The progression of modern physician practice in recent decades has led to a model of care that finds physicians with less time to treat and advise their patients. One way that health care companies have tried to close this gap is to implement telephonic nurse triage systems. Theses are also known as nurse lines (NL) to provide guidance to callers regarding medical care. These are services provided by specially trained nurses to callers reporting a variety of medical complaints of varying severity. Nurses use decision support software to assist them in determining what advice to give the caller.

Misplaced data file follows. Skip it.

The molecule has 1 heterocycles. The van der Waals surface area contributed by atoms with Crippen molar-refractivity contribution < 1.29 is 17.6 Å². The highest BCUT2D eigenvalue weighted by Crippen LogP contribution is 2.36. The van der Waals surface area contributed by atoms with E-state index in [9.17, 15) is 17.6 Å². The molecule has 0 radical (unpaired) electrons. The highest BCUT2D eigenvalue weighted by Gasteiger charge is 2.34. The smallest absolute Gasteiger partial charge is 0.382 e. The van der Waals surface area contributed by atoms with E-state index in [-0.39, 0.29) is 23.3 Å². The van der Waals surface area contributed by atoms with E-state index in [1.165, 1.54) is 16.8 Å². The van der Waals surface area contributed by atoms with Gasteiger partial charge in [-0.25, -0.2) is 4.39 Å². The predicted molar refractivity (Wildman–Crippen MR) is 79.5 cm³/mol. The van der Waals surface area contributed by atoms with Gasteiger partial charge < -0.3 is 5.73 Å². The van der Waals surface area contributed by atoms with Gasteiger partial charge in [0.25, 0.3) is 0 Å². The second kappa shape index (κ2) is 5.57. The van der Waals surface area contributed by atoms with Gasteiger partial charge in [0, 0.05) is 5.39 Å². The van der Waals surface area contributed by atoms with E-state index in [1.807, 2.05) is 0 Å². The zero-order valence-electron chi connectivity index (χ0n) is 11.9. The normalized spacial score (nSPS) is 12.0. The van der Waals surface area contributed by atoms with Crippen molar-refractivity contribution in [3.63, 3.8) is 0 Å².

Telephonic programs are not a new methodology used to enhance health care advice to patients. The first recorded instance of assistance via telephone was recorded in 1879.1 By 1997, this had evolved to more than 500 nurse triage and advice systems serving 35 million Americans.2 Moreover, telephone advice nursing is the fastest growing nursing specialty.3 This growth has been exacerbated by a combination of concerns involving controlling unnecessary costs while providing quality services and maintaining customer satisfaction.4 The use of telephonic methods has been the subject of over 500 articles.5